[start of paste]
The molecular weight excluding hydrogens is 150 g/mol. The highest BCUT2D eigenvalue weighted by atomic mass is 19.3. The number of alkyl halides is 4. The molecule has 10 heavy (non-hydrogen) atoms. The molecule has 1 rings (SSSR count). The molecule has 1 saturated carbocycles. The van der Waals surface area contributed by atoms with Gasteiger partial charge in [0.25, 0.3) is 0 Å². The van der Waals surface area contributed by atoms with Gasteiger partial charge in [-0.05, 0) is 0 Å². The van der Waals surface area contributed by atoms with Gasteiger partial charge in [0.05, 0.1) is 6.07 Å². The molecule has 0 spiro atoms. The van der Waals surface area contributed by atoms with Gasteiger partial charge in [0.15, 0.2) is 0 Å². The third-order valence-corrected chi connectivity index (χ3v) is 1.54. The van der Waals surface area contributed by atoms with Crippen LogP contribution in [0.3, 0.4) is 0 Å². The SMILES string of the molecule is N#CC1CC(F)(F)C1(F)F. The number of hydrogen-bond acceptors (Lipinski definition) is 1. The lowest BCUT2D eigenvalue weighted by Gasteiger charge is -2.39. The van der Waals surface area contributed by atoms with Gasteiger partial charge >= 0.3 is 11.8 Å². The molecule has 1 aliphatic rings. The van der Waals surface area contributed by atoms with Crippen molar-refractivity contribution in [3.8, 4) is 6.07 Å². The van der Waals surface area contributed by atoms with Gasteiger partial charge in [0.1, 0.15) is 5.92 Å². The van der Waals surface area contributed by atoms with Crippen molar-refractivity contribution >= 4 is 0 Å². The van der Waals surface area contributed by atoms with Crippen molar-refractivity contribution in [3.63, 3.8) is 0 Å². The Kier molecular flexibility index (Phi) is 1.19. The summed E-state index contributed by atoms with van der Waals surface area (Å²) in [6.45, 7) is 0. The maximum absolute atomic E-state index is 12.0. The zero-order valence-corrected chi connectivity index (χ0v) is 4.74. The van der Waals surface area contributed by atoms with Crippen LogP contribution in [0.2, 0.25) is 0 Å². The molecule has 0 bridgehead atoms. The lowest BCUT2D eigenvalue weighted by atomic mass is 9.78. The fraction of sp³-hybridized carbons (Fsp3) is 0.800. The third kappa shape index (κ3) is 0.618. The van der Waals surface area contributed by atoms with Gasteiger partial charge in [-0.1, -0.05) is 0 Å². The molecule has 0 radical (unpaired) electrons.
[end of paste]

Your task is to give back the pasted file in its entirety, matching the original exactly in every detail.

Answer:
The molecular weight excluding hydrogens is 150 g/mol. The highest BCUT2D eigenvalue weighted by atomic mass is 19.3. The number of alkyl halides is 4. The molecule has 10 heavy (non-hydrogen) atoms. The molecule has 1 rings (SSSR count). The molecule has 1 saturated carbocycles. The van der Waals surface area contributed by atoms with Gasteiger partial charge in [0.25, 0.3) is 0 Å². The van der Waals surface area contributed by atoms with Gasteiger partial charge in [-0.05, 0) is 0 Å². The van der Waals surface area contributed by atoms with Gasteiger partial charge in [0.05, 0.1) is 6.07 Å². The molecule has 0 spiro atoms. The van der Waals surface area contributed by atoms with Gasteiger partial charge in [0.15, 0.2) is 0 Å². The third-order valence-corrected chi connectivity index (χ3v) is 1.54. The van der Waals surface area contributed by atoms with Crippen LogP contribution in [0.3, 0.4) is 0 Å². The SMILES string of the molecule is N#CC1CC(F)(F)C1(F)F. The number of hydrogen-bond acceptors (Lipinski definition) is 1. The lowest BCUT2D eigenvalue weighted by Gasteiger charge is -2.39. The van der Waals surface area contributed by atoms with Gasteiger partial charge >= 0.3 is 11.8 Å². The molecule has 1 aliphatic rings. The van der Waals surface area contributed by atoms with Crippen molar-refractivity contribution in [3.8, 4) is 6.07 Å². The van der Waals surface area contributed by atoms with Gasteiger partial charge in [0.1, 0.15) is 5.92 Å². The van der Waals surface area contributed by atoms with Crippen molar-refractivity contribution >= 4 is 0 Å². The van der Waals surface area contributed by atoms with Crippen molar-refractivity contribution in [3.63, 3.8) is 0 Å². The Kier molecular flexibility index (Phi) is 1.19. The summed E-state index contributed by atoms with van der Waals surface area (Å²) in [6.45, 7) is 0. The maximum absolute atomic E-state index is 12.0. The zero-order valence-corrected chi connectivity index (χ0v) is 4.74. The van der Waals surface area contributed by atoms with Crippen LogP contribution in [0.2, 0.25) is 0 Å². The molecule has 0 bridgehead atoms. The lowest BCUT2D eigenvalue weighted by atomic mass is 9.78. The fraction of sp³-hybridized carbons (Fsp3) is 0.800. The third kappa shape index (κ3) is 0.618. The van der Waals surface area contributed by atoms with Gasteiger partial charge in [-0.1, -0.05) is 0 Å². The molecule has 0 radical (unpaired) electrons.